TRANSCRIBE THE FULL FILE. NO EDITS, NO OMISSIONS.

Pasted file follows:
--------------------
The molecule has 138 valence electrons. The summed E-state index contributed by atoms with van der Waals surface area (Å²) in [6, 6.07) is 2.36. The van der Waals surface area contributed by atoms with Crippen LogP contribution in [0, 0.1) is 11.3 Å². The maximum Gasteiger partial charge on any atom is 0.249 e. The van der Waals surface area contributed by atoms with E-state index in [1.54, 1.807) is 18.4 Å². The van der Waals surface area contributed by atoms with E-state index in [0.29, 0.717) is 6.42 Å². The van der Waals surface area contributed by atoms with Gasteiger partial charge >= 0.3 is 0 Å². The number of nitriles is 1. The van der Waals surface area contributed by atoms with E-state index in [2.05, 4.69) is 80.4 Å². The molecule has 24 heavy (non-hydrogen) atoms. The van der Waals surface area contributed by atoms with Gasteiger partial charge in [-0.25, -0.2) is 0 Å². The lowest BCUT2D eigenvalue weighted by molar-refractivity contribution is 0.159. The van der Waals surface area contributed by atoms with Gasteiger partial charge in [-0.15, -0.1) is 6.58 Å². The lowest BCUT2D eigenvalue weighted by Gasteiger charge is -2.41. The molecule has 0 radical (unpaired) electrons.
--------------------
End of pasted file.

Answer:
The molecule has 138 valence electrons. The summed E-state index contributed by atoms with van der Waals surface area (Å²) in [6, 6.07) is 2.36. The van der Waals surface area contributed by atoms with Crippen LogP contribution in [0, 0.1) is 11.3 Å². The maximum Gasteiger partial charge on any atom is 0.249 e. The van der Waals surface area contributed by atoms with E-state index in [1.54, 1.807) is 18.4 Å². The van der Waals surface area contributed by atoms with E-state index in [0.29, 0.717) is 6.42 Å². The van der Waals surface area contributed by atoms with Gasteiger partial charge >= 0.3 is 0 Å². The number of nitriles is 1. The van der Waals surface area contributed by atoms with E-state index in [2.05, 4.69) is 80.4 Å². The molecule has 24 heavy (non-hydrogen) atoms. The van der Waals surface area contributed by atoms with Gasteiger partial charge in [-0.25, -0.2) is 0 Å². The lowest BCUT2D eigenvalue weighted by molar-refractivity contribution is 0.159. The van der Waals surface area contributed by atoms with Gasteiger partial charge in [-0.15, -0.1) is 6.58 Å². The lowest BCUT2D eigenvalue weighted by Gasteiger charge is -2.41. The molecule has 0 radical (unpaired) electrons.